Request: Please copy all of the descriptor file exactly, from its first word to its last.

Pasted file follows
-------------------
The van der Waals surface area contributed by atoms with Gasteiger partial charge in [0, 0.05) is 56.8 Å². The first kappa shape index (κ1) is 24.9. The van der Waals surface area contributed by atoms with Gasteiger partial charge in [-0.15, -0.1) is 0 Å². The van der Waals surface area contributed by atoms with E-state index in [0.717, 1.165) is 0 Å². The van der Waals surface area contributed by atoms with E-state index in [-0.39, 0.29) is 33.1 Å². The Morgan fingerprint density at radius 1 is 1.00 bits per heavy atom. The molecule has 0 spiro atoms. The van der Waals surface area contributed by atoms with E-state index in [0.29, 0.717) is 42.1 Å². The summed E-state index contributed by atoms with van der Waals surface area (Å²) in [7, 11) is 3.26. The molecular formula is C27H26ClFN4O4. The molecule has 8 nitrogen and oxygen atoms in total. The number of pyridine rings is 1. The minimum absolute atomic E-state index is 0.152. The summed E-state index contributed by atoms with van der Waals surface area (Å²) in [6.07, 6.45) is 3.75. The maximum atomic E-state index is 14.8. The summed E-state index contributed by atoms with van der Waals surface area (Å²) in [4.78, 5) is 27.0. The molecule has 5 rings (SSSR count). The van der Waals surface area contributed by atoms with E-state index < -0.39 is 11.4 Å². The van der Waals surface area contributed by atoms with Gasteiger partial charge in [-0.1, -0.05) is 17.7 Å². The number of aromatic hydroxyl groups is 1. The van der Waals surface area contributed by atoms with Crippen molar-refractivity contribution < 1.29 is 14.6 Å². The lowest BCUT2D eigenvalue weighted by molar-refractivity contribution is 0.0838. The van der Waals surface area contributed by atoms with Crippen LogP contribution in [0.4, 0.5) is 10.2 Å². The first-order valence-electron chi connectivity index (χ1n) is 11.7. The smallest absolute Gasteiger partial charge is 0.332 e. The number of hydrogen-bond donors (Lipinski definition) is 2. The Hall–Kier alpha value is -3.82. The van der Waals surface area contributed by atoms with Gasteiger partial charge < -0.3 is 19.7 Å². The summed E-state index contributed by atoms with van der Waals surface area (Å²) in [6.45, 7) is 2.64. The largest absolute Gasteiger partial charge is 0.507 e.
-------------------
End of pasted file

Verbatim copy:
The van der Waals surface area contributed by atoms with Gasteiger partial charge in [0, 0.05) is 56.8 Å². The first kappa shape index (κ1) is 24.9. The van der Waals surface area contributed by atoms with Gasteiger partial charge in [-0.15, -0.1) is 0 Å². The van der Waals surface area contributed by atoms with E-state index in [0.717, 1.165) is 0 Å². The van der Waals surface area contributed by atoms with E-state index in [-0.39, 0.29) is 33.1 Å². The Morgan fingerprint density at radius 1 is 1.00 bits per heavy atom. The molecule has 0 spiro atoms. The van der Waals surface area contributed by atoms with E-state index in [0.29, 0.717) is 42.1 Å². The summed E-state index contributed by atoms with van der Waals surface area (Å²) in [7, 11) is 3.26. The molecular formula is C27H26ClFN4O4. The molecule has 8 nitrogen and oxygen atoms in total. The number of pyridine rings is 1. The minimum absolute atomic E-state index is 0.152. The summed E-state index contributed by atoms with van der Waals surface area (Å²) in [6.07, 6.45) is 3.75. The maximum atomic E-state index is 14.8. The summed E-state index contributed by atoms with van der Waals surface area (Å²) in [4.78, 5) is 27.0. The molecule has 5 rings (SSSR count). The van der Waals surface area contributed by atoms with E-state index < -0.39 is 11.4 Å². The van der Waals surface area contributed by atoms with Gasteiger partial charge in [-0.1, -0.05) is 17.7 Å². The number of aromatic hydroxyl groups is 1. The van der Waals surface area contributed by atoms with Crippen molar-refractivity contribution < 1.29 is 14.6 Å². The lowest BCUT2D eigenvalue weighted by molar-refractivity contribution is 0.0838. The van der Waals surface area contributed by atoms with Crippen LogP contribution in [0.4, 0.5) is 10.2 Å². The first-order valence-electron chi connectivity index (χ1n) is 11.7. The smallest absolute Gasteiger partial charge is 0.332 e. The number of hydrogen-bond donors (Lipinski definition) is 2. The Hall–Kier alpha value is -3.82. The van der Waals surface area contributed by atoms with Gasteiger partial charge < -0.3 is 19.7 Å². The summed E-state index contributed by atoms with van der Waals surface area (Å²) in [6.45, 7) is 2.64. The largest absolute Gasteiger partial charge is 0.507 e.